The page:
Thursday, August 28, 2014

Everything's Coming Up Statehouse edition

Hi, I'm Carolyn Fiddler! You may remember me from such classic missives as "New Hotness" and "The Twelve Days of Session." Today, I'm here to fill you in on end-of-summer statehouse action!

  • When you were in that coma, did you feel your brain getting damaged? A lawmaker in Utah has a fresh new take on why states should reject the Medicaid expansion offered through Obamacare: Untreated illnesses and injuries don't kill people; hospitals kill people. People die in hospitals, so we shouldn't give more people access to hospitals.
    • No, seriously. According to Republican Rep. Mike Kennedy, "Sometimes access to healthcare can be damaging and dangerous. ...I've heard from National Institutes of Health and otherwise that we're killing up  to a million, a million and a half people every year in our hospitals. And it's access to hospitals that's killing those people."
  • The most rewarding part was when he gave me my money. U.S. Sen. Rand Paul is headed to northern Kentucky next week as part of his ongoing effort to flip the state House from Democratic to Republican majority control. Paul is headlining a breakfast fundraiser on September 3 for AmeriGOP, a super PAC that's raising money for 10 House races across the state. 
      • Fun fact! Republicans only need to pick up five seats to flip the chamber. The GOP already controls the state Senate (14 D/23 R/1 I).
    • AmeriGOP is headed by (a guy whose actual name is) Dick Knock, a developer who's super jazzed about the possibility of a Republican-controlled legislature passing fun things like "right to work" and anti-choice bills and repealing those pesky prevailing wage laws.
    • Dick Knock's AmeriGOP plans to raise $200,000 to run ads in those 10 House races. As of July 1, the super PAC had raised $44,500 from nine donors.
      • Maybe Dick Knock cares about moving anti-choice and anti-middle class policies forward in the state, but let's not forget the real reason Sen. Rand Paul wants to flip the House: Those pesky Democrats won't pass a law letting him run for Senate and President at the same time. As Speaker Stumbo so eloquently put it, "A man who can't decide which office to run for isn't fit for either office."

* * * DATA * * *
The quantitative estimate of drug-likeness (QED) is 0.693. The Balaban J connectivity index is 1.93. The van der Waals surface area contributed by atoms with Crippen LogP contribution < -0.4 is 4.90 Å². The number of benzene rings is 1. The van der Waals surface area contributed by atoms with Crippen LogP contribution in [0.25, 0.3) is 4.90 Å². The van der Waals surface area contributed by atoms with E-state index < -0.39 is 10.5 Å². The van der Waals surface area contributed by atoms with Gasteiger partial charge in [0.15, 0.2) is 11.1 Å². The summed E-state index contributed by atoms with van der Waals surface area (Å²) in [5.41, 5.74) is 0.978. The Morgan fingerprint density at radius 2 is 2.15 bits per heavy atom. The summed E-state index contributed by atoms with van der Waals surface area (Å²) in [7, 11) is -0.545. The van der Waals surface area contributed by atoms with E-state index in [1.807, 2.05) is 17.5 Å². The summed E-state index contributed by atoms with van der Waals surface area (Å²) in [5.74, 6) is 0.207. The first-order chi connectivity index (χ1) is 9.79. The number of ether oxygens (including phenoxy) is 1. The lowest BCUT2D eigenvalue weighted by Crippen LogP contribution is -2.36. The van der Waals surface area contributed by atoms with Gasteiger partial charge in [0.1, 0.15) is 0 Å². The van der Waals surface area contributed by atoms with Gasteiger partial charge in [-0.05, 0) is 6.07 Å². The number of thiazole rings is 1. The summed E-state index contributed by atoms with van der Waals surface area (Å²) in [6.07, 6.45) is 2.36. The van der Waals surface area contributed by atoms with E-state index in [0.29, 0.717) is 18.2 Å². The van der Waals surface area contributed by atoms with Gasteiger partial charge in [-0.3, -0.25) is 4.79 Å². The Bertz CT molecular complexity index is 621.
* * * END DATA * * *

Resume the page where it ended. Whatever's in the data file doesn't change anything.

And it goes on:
• Also... Dick Knock. Sorry. I'm still 12, apparently.

  • If a cow ever got the chance, he'd eat you and everyone you care about. But goats are great! I mean, lawmakers in Oregon don't have an annual cow milking competition. No, they compete in the bipartisan "Oregon Legislative Goat Milking Showdown." (The contest started in 2000 between two legislators working to save the state fair.) 
    • Seven lawmakers competed this third milk-off, and the boasts and accusations got pretty serious.
      • According to Sen. Bill "farm boy" Hansell, "It's all in the technique... You got to get the hand motion and the timing." (Still 12!)
      • Sen. Peter Courtney got some practice in before the competition, but he's not sure it went well. "The goats kept giving me this side eye look. Let me put in this way: these goats will not be voting for me after this."
      • Sen. Courtney was also accused of starting a whisper campaign against Rep. Val Hoyle, telling folks she'd been practicing on a rented goat. She insists that this was the "first time [she'd] touched a goat" and compared it to "an awkward first date."
    • Sen. Hansell won the competition, even after being handicapped for his many years of milking experience by being forced to milk a miniature Nigerian goat. "It's harder to milk because I've got big hands and she didn't have big faucets." Goodnight, everybody!

  • Won't somebody PLEASE think of the children? Were you starting to miss fun conspiracy theories like Agenda 21 and whatever Donald Trump mumbled in his sleep last night? Well, pine no more. The newest flavor of birther-type nonsense on the state level is argle bargle AP U.S. History!